After years of relative neglect, Venus is enjoying renewed interest, with several missions bound to reach it in the next decade. Many questions about its nature still need to be answered, including regarding the highly debated presence of phosphine.
Phosphine is an unlikely headliner. This chemical compound, which has the same structure as ammonia just with phosphorus in place of nitrogen, is hardly on the A-list of astronomically significant molecules. Even though it has been proposed as a promising biosignature, it has not received the attention of, for example, methane or oxygen. Venus too suffered from an ‘image deficit’, particularly compared to our other planetary neighbour, Mars. Maybe it’s the hellish conditions at its surface, or the fact that planet-wide clouds do not allow us to look at the surface with our own eyes, but the numbers are clear: since 2000, 15 missions were sent to Mars (14 of which were successful), but only two towards Venus. Even some basic properties of the planet, such as the moment of inertia, have only recently been discovered. And yet, when we published the paper by Jane Greaves and colleagues that found evidence of phosphine in the cloud deck of Venus in September 2020, it attracted immediate and intense attention. Its Altmetric score, which tracks the overall impact of scientific publications in the media, is a staggering 10,650, one of highest among the papers published in 2020 across all fields — an impressive feat for a year dominated by a pandemic!
At its roots, the presence of phosphine on Venus is a mystery. According to our knowledge of chemistry, Venus’s atmosphere shouldn’t be able to sustain it. Thus, either we have an incomplete or incorrect view of Venus’s chemistry, or there is a source we do not know about. It is the latter option that attracted so much attention, following a reasoning that recalls the ‘methane on Mars’ one: on Earth, such trace gases are produced almost in their entirety by living organisms. Seemingly, phosphine has even fewer abiotic pathways to production than methane in terrestrial planets.
The post-publication path of the Greaves et al. paper has been as interesting as the immediate aftermath. It has generated a thriving discussion among scientists, at various levels. The result was scrutinized intensely from both technical and scientific points of view. Several publications have appeared since the paper was published, raising various points and proposing alternative scenarios to the one of life or disputing the actual detection. At Nature Astronomy we understand the value of post-publication debate and have a specific format that encourages it within our pages. This Matters Arising format frames the discussion in a formal setting by allowing the community to voice their concerns and the authors to reply within a full peer-reviewed and editorially controlled process. In this issue we present the Matters Arising from Geronimo Villanueva and colleagues that raised a comprehensive series of questions about the results and methodology, together with the reply from Greaves et al.
We also appreciate that fresh information that might have a significant impact on the results could come out after publication. For instance, this month’s issue also presents a paper from Hallsworth et al. arguing that the clouds of Venus are uninhabitable even for terrestrial extremophile microbes. In addition, it was found that the calibration of one of the ALMA (Atacama Large Millimeter/submillimeter Array) datasets used by Greaves et al. had been carried out incorrectly. While the authors waited for the recalibration, an Editor’s note was attached to the paper. With their re-analysis complete, Greaves et al. published an Addendum that presents the results with the new calibration. In this way, we preserve the integrity of the publication record in an open and transparent way.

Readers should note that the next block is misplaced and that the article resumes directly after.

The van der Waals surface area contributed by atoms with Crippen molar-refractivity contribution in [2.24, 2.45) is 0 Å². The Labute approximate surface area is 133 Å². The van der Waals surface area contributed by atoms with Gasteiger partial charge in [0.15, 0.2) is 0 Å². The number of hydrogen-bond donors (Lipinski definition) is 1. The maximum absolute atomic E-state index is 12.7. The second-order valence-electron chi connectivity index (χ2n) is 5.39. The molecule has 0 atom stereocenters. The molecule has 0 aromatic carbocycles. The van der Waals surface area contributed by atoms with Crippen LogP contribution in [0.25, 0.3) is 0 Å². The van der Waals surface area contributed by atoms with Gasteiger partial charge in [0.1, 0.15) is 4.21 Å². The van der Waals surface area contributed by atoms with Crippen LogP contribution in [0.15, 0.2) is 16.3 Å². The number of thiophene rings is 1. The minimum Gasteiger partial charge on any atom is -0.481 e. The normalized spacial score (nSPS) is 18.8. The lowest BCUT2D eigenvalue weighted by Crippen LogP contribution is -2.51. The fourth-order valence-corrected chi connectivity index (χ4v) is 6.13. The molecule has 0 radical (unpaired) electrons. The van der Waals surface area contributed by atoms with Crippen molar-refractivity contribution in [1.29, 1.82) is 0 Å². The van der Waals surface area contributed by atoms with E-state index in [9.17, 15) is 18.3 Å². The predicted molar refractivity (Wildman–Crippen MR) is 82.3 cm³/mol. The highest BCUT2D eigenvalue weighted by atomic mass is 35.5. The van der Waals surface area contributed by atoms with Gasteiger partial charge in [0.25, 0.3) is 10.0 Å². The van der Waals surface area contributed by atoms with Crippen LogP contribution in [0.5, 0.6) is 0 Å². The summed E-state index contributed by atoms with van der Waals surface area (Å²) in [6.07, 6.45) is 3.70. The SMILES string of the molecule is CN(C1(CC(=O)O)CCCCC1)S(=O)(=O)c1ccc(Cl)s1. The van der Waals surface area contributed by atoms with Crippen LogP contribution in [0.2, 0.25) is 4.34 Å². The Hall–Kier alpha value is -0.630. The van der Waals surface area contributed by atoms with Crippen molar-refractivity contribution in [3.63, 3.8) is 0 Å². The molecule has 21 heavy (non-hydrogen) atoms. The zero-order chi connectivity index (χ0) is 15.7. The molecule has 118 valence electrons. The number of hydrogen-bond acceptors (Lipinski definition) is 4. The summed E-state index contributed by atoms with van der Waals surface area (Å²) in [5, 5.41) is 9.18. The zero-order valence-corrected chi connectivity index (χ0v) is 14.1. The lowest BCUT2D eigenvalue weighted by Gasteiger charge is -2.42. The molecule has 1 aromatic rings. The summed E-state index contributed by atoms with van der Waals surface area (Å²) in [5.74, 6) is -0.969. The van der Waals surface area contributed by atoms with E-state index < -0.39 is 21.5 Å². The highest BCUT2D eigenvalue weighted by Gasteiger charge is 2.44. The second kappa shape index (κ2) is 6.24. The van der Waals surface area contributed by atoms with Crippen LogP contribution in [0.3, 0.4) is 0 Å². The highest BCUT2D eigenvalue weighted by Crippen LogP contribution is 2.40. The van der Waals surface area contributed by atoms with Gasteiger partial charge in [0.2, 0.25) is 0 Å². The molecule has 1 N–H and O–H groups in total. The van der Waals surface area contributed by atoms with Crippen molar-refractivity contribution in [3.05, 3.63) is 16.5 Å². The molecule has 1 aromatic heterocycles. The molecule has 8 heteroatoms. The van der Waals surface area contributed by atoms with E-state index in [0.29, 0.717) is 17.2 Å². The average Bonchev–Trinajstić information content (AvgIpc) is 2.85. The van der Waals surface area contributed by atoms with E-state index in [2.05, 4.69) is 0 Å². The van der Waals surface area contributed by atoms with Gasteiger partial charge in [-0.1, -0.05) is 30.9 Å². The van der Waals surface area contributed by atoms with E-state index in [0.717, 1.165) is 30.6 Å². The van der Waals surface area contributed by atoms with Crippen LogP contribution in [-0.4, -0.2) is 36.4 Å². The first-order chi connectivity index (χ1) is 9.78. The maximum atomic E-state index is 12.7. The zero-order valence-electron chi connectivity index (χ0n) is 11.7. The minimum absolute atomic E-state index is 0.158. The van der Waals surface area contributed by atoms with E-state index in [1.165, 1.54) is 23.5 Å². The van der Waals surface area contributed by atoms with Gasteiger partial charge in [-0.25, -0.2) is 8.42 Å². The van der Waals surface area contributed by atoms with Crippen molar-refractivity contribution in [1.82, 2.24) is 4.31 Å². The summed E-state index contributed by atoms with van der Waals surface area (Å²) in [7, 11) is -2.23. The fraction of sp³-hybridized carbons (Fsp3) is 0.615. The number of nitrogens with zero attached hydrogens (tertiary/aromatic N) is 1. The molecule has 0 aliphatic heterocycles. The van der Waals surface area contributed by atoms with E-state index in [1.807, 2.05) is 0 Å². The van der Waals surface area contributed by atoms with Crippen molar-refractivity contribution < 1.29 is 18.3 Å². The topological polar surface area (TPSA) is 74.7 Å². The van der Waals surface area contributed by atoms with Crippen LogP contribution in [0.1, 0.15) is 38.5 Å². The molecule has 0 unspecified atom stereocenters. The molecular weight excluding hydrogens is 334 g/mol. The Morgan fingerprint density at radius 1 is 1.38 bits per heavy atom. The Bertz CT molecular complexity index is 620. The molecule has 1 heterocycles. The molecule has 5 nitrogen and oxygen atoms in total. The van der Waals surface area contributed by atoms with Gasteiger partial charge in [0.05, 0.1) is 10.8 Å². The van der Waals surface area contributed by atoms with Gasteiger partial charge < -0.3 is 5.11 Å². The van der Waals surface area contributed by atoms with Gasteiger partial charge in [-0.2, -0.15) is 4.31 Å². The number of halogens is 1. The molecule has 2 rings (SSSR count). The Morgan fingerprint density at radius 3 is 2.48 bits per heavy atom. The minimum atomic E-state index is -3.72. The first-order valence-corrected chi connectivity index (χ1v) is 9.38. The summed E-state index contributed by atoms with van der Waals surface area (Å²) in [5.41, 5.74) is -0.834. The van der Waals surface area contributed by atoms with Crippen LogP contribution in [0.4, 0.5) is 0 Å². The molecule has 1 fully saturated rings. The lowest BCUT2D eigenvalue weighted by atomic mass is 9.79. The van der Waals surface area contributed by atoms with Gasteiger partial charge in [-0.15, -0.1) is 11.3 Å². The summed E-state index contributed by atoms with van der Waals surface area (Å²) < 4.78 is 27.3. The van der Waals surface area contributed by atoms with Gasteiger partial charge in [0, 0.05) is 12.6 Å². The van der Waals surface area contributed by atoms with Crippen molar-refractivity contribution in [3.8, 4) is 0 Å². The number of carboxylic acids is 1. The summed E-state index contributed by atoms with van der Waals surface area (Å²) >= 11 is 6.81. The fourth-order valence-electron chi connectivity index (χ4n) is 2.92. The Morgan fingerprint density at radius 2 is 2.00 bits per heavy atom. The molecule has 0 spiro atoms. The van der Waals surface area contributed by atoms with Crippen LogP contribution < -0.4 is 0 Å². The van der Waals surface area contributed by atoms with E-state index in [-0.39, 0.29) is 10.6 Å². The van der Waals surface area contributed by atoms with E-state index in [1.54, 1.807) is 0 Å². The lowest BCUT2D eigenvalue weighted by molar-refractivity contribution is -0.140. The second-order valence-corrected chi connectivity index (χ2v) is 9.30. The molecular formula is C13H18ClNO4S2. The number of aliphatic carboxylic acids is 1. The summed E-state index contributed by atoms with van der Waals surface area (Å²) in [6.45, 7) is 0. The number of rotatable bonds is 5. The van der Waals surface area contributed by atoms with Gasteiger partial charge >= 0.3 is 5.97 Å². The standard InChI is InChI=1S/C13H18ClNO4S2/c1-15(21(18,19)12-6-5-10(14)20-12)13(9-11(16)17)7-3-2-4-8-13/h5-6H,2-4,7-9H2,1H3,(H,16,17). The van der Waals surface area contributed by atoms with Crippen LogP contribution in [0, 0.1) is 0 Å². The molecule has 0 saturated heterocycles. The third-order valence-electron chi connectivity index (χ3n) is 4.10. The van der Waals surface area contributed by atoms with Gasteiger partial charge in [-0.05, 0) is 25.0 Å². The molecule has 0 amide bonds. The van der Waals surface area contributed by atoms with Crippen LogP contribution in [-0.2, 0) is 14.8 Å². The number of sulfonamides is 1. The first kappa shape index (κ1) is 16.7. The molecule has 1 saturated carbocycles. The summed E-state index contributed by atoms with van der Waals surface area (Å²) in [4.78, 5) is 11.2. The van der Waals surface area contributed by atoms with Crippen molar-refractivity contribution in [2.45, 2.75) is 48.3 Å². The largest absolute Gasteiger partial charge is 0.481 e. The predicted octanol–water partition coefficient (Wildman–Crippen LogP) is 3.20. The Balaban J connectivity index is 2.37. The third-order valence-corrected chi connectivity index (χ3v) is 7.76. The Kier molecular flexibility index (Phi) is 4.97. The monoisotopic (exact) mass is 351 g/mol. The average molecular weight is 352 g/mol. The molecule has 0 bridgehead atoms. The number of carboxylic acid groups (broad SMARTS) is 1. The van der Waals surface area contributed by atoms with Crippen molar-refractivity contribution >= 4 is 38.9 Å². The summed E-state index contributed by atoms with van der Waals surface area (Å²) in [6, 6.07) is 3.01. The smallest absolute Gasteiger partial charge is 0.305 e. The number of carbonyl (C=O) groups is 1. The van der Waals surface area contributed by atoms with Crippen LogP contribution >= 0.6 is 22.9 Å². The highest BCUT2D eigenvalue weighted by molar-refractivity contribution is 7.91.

The issue of communicating the results within the right frame and with a healthy degree of caution is also paramount when extraterrestrial life is mentioned, even in passing. Journals, researchers, scientific institutions and journalists all need to work to convey the correct information to the public. This approach is all the more important for high-impact papers such as the phosphine one. From our side as a journal, we act at different levels: in this case, we worked with the authors and reviewers at the editorial stages to refine the message in the paper itself and we issued a press release centred around the scientific facts that clarifies what is speculation and what is not at publication. The phosphine paper was generally well received by the community, which appreciated the authors’ efforts to clearly state that the biotic source of the molecule was just one possible explanation among many. We strive to avoid misinterpretation in this delicate field and we will work similarly for any future papers on the topic.
The question of the detection of phosphine and where it comes from is still open. New dedicated observations are forthcoming, but we will probably get a clear answer only by going back to the planet. Happily, it seems that Venus is finally getting the spotlight it deserves. June 2021 has been a dream come true for the Venusian community, which was awarded three new missions in the space of ten days. NASA selected the VERITAS (Venus Emissivity, Radio Science, InSAR, Topography, and Spectroscopy) orbiter and the DAVINCI+ (Deep Atmosphere Venus Investigation of Noble gases, Chemistry, and Imaging, Plus) probe as its next Discovery missions, and the European Space Agency chose the EnVision spacecraft for its new M-class mission. All these will be launched around 2030, so we will be able to advance our knowledge of our still poorly understood neighbour by leaps and bounds in the not-too-distant future.